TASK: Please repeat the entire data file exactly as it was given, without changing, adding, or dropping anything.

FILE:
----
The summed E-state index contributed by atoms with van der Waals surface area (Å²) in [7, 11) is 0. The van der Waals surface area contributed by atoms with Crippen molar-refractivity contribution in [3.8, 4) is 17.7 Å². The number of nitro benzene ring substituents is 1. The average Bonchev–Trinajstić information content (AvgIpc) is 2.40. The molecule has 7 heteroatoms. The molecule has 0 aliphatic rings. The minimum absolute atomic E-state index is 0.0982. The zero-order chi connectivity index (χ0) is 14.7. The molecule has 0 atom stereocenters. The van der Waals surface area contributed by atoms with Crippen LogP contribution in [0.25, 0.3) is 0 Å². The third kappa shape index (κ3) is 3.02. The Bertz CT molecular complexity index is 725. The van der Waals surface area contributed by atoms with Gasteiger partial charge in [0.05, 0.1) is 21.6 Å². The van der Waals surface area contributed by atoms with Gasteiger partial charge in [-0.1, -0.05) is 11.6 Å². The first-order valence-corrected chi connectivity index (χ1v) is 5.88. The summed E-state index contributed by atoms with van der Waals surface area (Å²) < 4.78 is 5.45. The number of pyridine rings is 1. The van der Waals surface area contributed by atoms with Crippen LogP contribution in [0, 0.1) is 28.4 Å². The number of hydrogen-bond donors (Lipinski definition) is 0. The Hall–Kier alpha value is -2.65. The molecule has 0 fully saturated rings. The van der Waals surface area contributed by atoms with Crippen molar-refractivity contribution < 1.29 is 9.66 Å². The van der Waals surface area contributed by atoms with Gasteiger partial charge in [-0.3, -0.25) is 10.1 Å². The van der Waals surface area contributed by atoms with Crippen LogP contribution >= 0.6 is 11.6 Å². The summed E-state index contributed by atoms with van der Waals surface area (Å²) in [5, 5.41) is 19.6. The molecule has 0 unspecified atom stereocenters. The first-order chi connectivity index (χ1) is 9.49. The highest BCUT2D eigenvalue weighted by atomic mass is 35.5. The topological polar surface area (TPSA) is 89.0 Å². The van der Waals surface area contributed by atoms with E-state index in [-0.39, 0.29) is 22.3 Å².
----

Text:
The summed E-state index contributed by atoms with van der Waals surface area (Å²) in [7, 11) is 0. The van der Waals surface area contributed by atoms with Crippen molar-refractivity contribution in [3.8, 4) is 17.7 Å². The number of nitro benzene ring substituents is 1. The average Bonchev–Trinajstić information content (AvgIpc) is 2.40. The molecule has 7 heteroatoms. The molecule has 0 aliphatic rings. The minimum absolute atomic E-state index is 0.0982. The zero-order chi connectivity index (χ0) is 14.7. The molecule has 0 atom stereocenters. The van der Waals surface area contributed by atoms with Crippen LogP contribution in [0.25, 0.3) is 0 Å². The third kappa shape index (κ3) is 3.02. The Bertz CT molecular complexity index is 725. The van der Waals surface area contributed by atoms with Gasteiger partial charge in [0.05, 0.1) is 21.6 Å². The van der Waals surface area contributed by atoms with Gasteiger partial charge in [-0.1, -0.05) is 11.6 Å². The first-order valence-corrected chi connectivity index (χ1v) is 5.88. The summed E-state index contributed by atoms with van der Waals surface area (Å²) < 4.78 is 5.45. The number of pyridine rings is 1. The van der Waals surface area contributed by atoms with Crippen LogP contribution in [0, 0.1) is 28.4 Å². The number of hydrogen-bond donors (Lipinski definition) is 0. The Hall–Kier alpha value is -2.65. The molecule has 0 fully saturated rings. The van der Waals surface area contributed by atoms with Crippen molar-refractivity contribution < 1.29 is 9.66 Å². The van der Waals surface area contributed by atoms with Gasteiger partial charge in [-0.3, -0.25) is 10.1 Å². The van der Waals surface area contributed by atoms with Crippen LogP contribution >= 0.6 is 11.6 Å². The summed E-state index contributed by atoms with van der Waals surface area (Å²) in [5, 5.41) is 19.6. The molecule has 0 unspecified atom stereocenters. The first-order chi connectivity index (χ1) is 9.49. The highest BCUT2D eigenvalue weighted by atomic mass is 35.5. The topological polar surface area (TPSA) is 89.0 Å². The van der Waals surface area contributed by atoms with E-state index in [-0.39, 0.29) is 22.3 Å².